Mitt Romney released a new tax plan this week, promising Americans that he would make sure that the wealthiest Americans will pay as much or more in taxes than they do now. Speaking to a crowd in Arizona, Romney said:
I’m going to limit deductions and exemptions, particularly for high-income folks … For the high-income folks, we’re going to cut back on that, so that we make sure that the top 1 percent keeps paying the current share they’re paying or more.
If Mitt Romney cares about making the wealthiest Americans pay their fair share, he should take another look at his own tax plan, which actually maintains many of the tax preferences and deductions for America’s wealthy that he says he wants to limit. In fact, he specifically supports and has defended the carried interest tax loophole—a tax policy lets private equity and hedge managers pay a 15% tax rate on the payments they receive for overseeing other people’s investments. Corporate executives, on the other hand, pay the normal 35% tax rate.
But Romney has 13 million reasons for wanting to keep the carried interest loophole. Over the past two years, Romney received $13 million from Bain Capital thanks to the carried interest loophole—and will continue to pay a low tax rate on those millions if his tax plan is implemented. Perhaps that’s why Romney has consistently refused to eliminate the loophole since 2007. Just last month, he said once again that “to choke off” capital gains is “the wrong way to go.”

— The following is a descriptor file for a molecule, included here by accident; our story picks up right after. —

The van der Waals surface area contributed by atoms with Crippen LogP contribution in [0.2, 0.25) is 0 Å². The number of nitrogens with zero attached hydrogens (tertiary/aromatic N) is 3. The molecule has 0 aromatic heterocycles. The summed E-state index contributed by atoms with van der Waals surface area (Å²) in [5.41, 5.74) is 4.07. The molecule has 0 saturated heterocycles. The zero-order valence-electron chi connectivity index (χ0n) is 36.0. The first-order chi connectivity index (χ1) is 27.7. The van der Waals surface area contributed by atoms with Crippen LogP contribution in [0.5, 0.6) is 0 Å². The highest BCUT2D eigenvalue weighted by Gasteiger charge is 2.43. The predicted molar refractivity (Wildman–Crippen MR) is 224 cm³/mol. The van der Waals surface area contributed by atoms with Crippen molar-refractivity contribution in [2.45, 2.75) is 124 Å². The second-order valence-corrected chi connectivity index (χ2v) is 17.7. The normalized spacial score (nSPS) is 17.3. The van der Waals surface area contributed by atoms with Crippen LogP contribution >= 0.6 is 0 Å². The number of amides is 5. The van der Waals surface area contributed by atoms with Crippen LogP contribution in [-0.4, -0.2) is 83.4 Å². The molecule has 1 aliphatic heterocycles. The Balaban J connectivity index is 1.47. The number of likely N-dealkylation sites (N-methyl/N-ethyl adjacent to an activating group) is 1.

President Obama’s plan to close the carried interest loophole would help rebuild our economy and sustain the middle class. By closing it, the deficit could recoup $10 billion over the next 10 years. Even the billionaire investor Warren Buffett, who has benefited from this loophole, thinks it’s unjustified that the wealthiest often pay a much lower tax rate than working Americans. If Romney wants to continue standing up for an unfair tax loophole for the wealthy, he’ll be standing up alone.